Java String contains()

Java String contains() method to check if a String contains a specified character sequence. This method returns a boolean datatype which is a result in testing if the String contains the characters specified on the method argument in CharSequence object type. The contains() method returns true if and only if this string contains the specified sequence of char values. Syntax:
public boolean contains(CharSequence sequence)
class TestClass{ public static void main (String[] args){ String str = "twinkle twinkle little star"; boolean got = str.contains("little"); System.out.println("String contains 'little' : " + got); got = str.contains("java"); System.out.println("String contains 'java' : " + got); } }
String contains 'little' : true String contains 'java' : false

String hashCode()

In the Java programming language, every class implicitly or explicitly provides a hashCode() method, which digests the data stored in an instance of the class into a single hash value (a 32-bit signed integer). The String hashCode value of a Java String is computed as: escape characters Advantages::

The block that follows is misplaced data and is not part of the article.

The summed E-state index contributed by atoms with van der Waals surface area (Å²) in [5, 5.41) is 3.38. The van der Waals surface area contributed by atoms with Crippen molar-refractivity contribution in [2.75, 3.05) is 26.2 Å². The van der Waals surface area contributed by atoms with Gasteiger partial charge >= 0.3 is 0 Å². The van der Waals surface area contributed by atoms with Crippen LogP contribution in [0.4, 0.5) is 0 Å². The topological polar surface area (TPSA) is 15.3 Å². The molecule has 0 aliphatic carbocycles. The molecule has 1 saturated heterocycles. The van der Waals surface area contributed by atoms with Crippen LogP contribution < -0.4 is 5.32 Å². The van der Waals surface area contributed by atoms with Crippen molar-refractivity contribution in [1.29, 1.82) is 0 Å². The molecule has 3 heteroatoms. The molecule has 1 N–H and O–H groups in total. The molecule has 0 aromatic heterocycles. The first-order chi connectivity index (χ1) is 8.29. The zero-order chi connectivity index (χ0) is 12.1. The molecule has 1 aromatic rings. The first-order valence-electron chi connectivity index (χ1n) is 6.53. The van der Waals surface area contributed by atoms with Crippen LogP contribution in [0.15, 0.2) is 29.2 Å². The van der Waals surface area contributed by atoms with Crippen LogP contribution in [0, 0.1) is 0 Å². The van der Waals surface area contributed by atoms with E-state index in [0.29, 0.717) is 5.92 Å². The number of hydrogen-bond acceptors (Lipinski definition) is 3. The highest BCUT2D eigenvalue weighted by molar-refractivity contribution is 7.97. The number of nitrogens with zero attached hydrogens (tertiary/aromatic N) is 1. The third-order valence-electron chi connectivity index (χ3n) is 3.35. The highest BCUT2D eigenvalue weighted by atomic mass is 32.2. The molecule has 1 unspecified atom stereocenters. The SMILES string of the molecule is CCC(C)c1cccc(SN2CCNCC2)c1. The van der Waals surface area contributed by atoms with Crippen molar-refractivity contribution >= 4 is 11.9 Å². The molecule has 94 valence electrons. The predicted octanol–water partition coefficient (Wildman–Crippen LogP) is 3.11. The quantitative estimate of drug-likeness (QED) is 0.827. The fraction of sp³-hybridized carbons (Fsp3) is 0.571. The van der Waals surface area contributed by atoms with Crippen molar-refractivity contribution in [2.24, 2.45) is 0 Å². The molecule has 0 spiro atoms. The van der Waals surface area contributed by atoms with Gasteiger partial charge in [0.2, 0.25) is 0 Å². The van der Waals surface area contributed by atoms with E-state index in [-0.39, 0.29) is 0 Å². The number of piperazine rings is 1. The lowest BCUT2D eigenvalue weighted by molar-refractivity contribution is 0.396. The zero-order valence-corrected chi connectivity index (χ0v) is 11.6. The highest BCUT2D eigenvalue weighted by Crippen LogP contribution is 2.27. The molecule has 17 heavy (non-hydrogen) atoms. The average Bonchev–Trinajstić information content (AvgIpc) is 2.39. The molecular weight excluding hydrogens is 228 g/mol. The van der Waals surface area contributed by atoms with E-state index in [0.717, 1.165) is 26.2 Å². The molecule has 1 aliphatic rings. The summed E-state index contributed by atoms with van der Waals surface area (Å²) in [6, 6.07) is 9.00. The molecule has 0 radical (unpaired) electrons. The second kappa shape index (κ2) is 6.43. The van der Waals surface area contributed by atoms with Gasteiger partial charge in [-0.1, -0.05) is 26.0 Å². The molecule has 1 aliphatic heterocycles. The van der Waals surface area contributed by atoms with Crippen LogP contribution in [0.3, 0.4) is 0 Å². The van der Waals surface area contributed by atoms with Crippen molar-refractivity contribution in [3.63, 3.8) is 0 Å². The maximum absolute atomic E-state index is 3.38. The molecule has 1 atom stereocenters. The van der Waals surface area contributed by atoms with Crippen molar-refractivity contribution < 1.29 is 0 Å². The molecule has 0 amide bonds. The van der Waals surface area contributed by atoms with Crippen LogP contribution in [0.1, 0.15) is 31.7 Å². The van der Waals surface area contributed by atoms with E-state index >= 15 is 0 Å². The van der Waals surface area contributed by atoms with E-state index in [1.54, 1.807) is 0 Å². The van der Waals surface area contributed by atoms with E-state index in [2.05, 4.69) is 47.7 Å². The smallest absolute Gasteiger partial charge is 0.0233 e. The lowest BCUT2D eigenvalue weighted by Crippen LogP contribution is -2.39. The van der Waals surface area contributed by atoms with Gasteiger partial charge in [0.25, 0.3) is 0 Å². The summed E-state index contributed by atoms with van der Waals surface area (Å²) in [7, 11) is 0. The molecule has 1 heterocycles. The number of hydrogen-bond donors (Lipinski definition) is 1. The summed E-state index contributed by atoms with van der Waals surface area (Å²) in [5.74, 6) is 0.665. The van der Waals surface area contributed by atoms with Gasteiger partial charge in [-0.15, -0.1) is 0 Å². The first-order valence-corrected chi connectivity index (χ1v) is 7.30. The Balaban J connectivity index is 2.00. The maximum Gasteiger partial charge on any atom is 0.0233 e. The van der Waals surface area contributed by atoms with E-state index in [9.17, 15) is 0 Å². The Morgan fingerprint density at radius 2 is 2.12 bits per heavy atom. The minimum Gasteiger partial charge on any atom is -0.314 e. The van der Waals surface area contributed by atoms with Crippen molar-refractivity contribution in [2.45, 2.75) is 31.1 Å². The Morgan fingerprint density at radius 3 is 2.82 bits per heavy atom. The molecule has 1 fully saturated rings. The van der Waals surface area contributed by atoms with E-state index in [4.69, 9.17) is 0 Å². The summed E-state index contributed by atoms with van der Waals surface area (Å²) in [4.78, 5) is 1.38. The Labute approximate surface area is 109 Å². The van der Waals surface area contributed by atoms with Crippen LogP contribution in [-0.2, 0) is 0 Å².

1. It is fast, to the extent that it probably produces hashes as the CPU can read the String from memory (i.e. you usually can't get better without skipping large parts of the String). It does just one multiply and one add per character in the String.
  2. For typical sets of random Strings, it produces well-distributed hashes over the entire int range.
It is important to note that it is not a cryptographic hash function, its only obligation is to obey the contract defined by java.lang.Object , So don't use it for that. Moreover, be aware that you likely will get hash collisions as it is producing a 32-bit hash. So you just need to design your algorithms to take that into account. Example
class TestClass{ public static void main (String[] args){ String str = new String("Java String Tutorial"); System.out.println("Hashcode is :" + str.hashCode() ); } }
Hashcode is :-188391249